Commentary on economic research: What is happening to South Africa's economy?

By Rayne Handley

Published Date: 2020/08




There is undoubtedly a difficult environment for the development and implementation of sound policy. Nevertheless, many policies put in place by the South African government/committees have compromised businesses, upended commerce, caused job losses, and negatively impacted lives of South Africans without having any scientific backing to engender health or aid in reducing the spread of the Coronavirus.

Selling hot food should never have been banned. All companies should be allowed to operate under strict health and hygiene directives. Allowing taxi’s to run at full capacity but restricting outdoor sports, makes little sense. A recent study by (Walbeek, Filby, & van der Zee, 2020) found that “82% of respondents indicated that, pre-lockdown, they never shared individual cigarette sticks with other people. This percentage has decreased to 74% during the lockdown. The percentage of respondents indicating that they regularly shared individual cigarettes (more than 50% of cigarettes smoked) has increased from 1.7% pre-lockdown to 8.9% during the lockdown. This is an increase of 430%.”

The policies put in place have not always engendered health, have not always been backed by science, have not always been to an international norm. The failing policy has resulted in a loss of trust in governance and a disregard for COVID-19 policy through this pandemic and potentially a loss of faith in the governance and rule of law generally.

Had the police force focused on ensuring compliance from businesses, restaurants, places of worship, transport and the like as opposed to finding citizens and enforcing a night-time curfew the government could have achieved a “flattening of the curve” without the destruction of jobs and economic activity.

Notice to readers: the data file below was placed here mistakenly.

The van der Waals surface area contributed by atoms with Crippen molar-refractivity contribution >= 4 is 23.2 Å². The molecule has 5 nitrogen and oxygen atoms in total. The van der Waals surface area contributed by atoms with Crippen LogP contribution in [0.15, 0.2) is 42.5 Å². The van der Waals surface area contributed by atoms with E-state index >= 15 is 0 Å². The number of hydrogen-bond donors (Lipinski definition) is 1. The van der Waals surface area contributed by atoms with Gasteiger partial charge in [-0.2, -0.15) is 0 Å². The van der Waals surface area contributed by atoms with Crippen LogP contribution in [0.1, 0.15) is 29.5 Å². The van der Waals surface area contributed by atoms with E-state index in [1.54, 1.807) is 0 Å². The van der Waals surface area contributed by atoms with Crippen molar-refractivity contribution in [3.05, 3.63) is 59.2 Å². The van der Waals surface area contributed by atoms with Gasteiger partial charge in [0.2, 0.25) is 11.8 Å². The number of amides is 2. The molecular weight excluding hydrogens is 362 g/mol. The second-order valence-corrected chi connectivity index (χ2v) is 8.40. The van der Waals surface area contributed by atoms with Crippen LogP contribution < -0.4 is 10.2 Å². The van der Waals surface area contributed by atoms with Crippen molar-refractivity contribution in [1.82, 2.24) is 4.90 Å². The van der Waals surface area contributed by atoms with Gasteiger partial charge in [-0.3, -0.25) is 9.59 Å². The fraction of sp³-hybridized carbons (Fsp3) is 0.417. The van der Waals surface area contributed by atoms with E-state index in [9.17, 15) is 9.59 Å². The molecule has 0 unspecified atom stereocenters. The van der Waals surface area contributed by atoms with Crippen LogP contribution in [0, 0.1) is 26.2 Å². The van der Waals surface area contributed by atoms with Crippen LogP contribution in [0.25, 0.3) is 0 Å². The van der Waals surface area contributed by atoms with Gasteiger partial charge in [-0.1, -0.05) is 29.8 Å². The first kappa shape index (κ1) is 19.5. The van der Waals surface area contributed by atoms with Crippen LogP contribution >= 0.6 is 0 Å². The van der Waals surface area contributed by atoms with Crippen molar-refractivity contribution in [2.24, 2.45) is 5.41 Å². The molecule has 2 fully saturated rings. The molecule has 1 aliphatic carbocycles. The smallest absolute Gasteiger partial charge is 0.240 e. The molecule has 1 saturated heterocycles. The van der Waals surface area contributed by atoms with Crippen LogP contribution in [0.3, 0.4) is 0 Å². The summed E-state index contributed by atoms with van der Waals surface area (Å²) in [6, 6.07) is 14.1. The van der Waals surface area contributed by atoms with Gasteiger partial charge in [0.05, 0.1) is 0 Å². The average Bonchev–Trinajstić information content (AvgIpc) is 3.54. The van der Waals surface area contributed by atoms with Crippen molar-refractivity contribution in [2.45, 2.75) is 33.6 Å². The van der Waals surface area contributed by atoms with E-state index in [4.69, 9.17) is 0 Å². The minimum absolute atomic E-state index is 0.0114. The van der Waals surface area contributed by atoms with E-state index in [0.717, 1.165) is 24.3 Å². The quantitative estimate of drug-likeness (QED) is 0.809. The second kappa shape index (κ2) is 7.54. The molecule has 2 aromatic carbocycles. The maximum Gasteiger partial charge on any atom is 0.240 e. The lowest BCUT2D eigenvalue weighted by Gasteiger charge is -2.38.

The stated 18% decline in employment between February and April 2020 appears to GRMI to be hugely understated. GRMI supports the findings of Jain, Budlender, Zizzamia, and Bassier (2020) who purport a 40% reduction in employment. What is interesting to note is that those who have been laid off are able to access UIF payouts, however, there have been many instances where UIF has been denied to those who are furloughed given that they are not technically unemployed. The UIF scheme has been less than perfect and is now subject to a number of corruption investigations. In addition, the Solidarity Fund received Billions of Rand in pledges from businesses, families and individuals - but there seems to be little evidence of where that money has now gone? There have been encouraging signs by the main banks in SA to lend SMEs money, with the SARB guaranteeing some of these loans, but the questions remain, how many of these loans will default?